Clara Malone, 36: ‘I bought a two-bed apartment for €450,000. I never thought I wouldn’t be able to sell it’
Photograph: Brenda Fitzsimons
Clara Malone lives in Sandyford, Dublin
I’m the youngest of three girls. I was born in Dublin, but we moved to Cork when I was one. We came back to Dublin when I was 10.
I did business studies at the University of Limerick. I felt I wanted to get away from Dublin. After graduation I worked for a year, then did a master’s in management information systems. Then I went out to Sydney.
I met Justin two weeks before I moved to Australia. It felt at the time that it was very unfortunate timing. I was not looking to meet anyone, because I was going away. It was three years before we got together properly.
When I was in Australia my grandmother died, and I didn’t come home for the funeral. I wish I had. She lived in Newmarket-on-Fergus, in Clare, and we often flew from Shannon, so she was often the last person I saw before I left Ireland. It got me thinking I was really close to family and I was so far away from them.
I was 26 when I came back. I got a job in HR. I lived at home for a year, and bought my apartment in 2005. It’s a two bed in Sandyford, and it cost €450,000. It was a new build. People said renting was flushing money down the toilet. I felt the only way of moving out of home was to be a responsible adult and buy an apartment.
I saw the apartment as my home until I was married, and then we’d sell it and buy a house together. I never thought I wouldn’t be able to sell it. I was going out with Justin then, but he was still living in Birmingham.
Justin got a job in Maynooth and moved back in 2006. He bought an apartment in Maynooth. If I’d had a crystal ball I’d have said, ‘Why don’t you rent in Maynooth instead?’, but I couldn’t have that conversation with him, because we weren’t going out that long, and it might have scared him off. We got engaged in 2008 and married in 2009.
We struggled to have children. We tried for three years. We had fertility treatment. Those three years when you’re just married are meant to be joyful, and they were really stressful. We never thought we’d struggle to have kids. We never thought we wouldn’t have a house or that property would cause us sleepless nights.
Both of us are on pay cuts. Everything is turned on its head. There aren’t any of my peers who don’t have money worries.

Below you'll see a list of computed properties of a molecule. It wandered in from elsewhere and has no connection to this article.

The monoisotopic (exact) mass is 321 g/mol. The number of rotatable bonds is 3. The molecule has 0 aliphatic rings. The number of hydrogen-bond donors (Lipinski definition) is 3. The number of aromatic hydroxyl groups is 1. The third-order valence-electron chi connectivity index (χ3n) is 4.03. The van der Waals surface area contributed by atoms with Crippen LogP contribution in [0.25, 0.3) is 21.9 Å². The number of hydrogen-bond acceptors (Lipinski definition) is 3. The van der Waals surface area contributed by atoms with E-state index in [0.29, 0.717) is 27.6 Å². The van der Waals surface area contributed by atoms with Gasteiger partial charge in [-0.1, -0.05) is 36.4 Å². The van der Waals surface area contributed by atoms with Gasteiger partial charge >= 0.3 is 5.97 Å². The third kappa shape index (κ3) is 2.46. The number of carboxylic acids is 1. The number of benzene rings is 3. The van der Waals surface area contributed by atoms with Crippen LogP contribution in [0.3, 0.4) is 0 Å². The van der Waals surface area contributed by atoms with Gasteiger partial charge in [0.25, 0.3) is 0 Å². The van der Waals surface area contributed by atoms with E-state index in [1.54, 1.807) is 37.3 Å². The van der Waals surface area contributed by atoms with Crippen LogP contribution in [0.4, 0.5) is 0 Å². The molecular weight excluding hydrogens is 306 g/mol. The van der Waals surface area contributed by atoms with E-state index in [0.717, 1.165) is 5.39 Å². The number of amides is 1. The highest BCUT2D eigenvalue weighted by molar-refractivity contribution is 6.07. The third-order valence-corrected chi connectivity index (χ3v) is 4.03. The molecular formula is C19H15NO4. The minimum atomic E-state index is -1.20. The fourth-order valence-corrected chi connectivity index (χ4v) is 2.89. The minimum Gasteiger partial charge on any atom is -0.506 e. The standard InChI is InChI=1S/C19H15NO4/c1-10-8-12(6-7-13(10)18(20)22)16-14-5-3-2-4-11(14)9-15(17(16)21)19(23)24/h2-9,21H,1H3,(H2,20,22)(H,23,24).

Justin’s apartment in Maynooth is in negative equity now, and it’s rented. When a tenant leaves, getting the place ready to rent again takes a lot of time and effort. There is always that anxiety about finding tenants. We have a month saved to cover the mortgage, but if it was vacant for two months we would be under very serious financial pressure. There is no spare money. We can’t save for a rainy day.
We have two children now, a girl and boy, 20 months and seven months. When I got pregnant, people started saying, ‘When are you looking for a house?’ We were sucked into a situation 10 years ago, and we’re not going to get sucked into any madness again.
We decided a year ago that we are not moving. The kids are small, and the apartment is big, and there is a great sense of community in this estate. The creche is a minute away. The apartment has become our home, not a place where we are waiting to go somewhere else. We don’t even have conversations about moving any more.
As a woman working outside the home, there’s a confidence that goes after you have a baby. When you are out on maternity leave you put your career on hold, no matter what anyone says. You have to even almost justify yourself by working harder when you go back.
Sometimes I ask myself, who am I? At the moment I’m a mother of two. I used to be a very successful HR person. When you’re in the work zone, work is so important. A lot of conversations start with, ‘What do you do?’ When you’re out on maternity leave your priorities totally change. Now my identity is as a mother.
I’ve been made redundant from my HR job, so the comfort blanket of returning to work, to a job I’ve done for 10 years, is gone. I’ll look for another job in 2015. I’m confident I will get one. I like using that part of my brain, and I could never imagine not having my own money. We have a joint account, and our own separate accounts, but, to be honest, everything I’ve spent in the last couple of years has been on the kids.
The creche costs for both children will be €2,000 when I go back to work. But with two mortgages to pay I couldn’t afford to stay at home, even taking out the creche costs. I’d love to be able to make decisions around what is right for us as a family, and not only because of finances. At the moment there is no choice.
We are giving ourselves another 10 years in this apartment.